Except for young persons whose jaw structures have not developed fully, there are no age limits on who can receive dental implants.
Dental Implants compared to dental bridges
Both bridges and implants attempt to restore function where a tooth or teeth have been lost.
The most common bridge is what dentists refer to as a “Three-unit bridge.” Each “unit” describes the position of a tooth. The three-unit bridge replaces a single missing tooth that has a tooth on either side of it. Think of land beside a river or lake. The bridge spans the body of water. A classic dental bridge does the same thing. It requires normally (and there are exceptions way beyond the usefulness of this explanation) the preparation of the teeth on either side of the space for crowns. The laboratory fabricates the crowns with a middle tooth we call the “pontic.”
The problem with the three unit bridge is that it is a multi-tooth solution to a one-tooth problem. The concern is that should anything go wrong with any part of the bridge it will have to come out and now we have a three-tooth problem.
The dental implant in this particular example is a one-tooth solution to a one-tooth problem. Should something go wrong in the future, the solution will remain one-tooth and not grow to include other teeth.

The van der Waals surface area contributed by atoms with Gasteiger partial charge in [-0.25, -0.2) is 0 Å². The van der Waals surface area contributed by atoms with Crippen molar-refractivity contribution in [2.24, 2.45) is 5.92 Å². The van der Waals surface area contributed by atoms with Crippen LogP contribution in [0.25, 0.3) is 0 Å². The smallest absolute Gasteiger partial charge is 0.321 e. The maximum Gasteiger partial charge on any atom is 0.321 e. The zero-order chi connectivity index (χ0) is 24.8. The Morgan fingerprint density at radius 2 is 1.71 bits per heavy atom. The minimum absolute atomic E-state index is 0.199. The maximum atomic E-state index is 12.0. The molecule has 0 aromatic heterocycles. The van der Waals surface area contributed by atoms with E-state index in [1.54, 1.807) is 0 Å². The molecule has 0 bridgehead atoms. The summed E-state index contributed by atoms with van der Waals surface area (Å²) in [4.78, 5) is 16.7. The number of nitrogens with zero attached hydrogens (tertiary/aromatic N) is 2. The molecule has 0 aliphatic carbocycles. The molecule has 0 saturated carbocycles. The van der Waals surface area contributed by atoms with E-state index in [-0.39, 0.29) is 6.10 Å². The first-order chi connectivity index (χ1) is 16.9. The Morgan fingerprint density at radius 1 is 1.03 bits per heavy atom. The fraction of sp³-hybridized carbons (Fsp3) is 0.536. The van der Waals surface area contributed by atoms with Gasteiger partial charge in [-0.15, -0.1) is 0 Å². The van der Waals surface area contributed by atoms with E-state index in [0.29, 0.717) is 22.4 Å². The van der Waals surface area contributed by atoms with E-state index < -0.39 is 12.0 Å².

But there are reasons at times the bridge is indicated over the dental implants. The general health of the patient and the availability of enough bone to place a strong implant are two reasons where a bridge may be indicated rather than a dental implant. Cone Beam Computer Tomography or CBCT is the best way to study questions about bone volume and anatomic concerns as they related to placing dental implants.
The problems with dentures as replacement teeth
The jawbone supporting your teeth needs biting and chewing pressure on your tooth roots to maintain its volume and density. When your teeth are lost, this pressure is no longer provided, and your jawbone gradually dissolves away and sinks. When you have lost all your teeth, the entire ridge of your jaw loses height and thickness and causes the lower third of your face to have a collapsed look.
Dentures alone do not provide the biting and chewing pressure necessary to maintain the bone volume in your jaw. The type of pressure placed on the jaw by dentures actually accelerates bone loss and facial collapse, which is why denture wearers often look prematurely aged.
Podcasts About Dental Implants
Disadvantages of dentures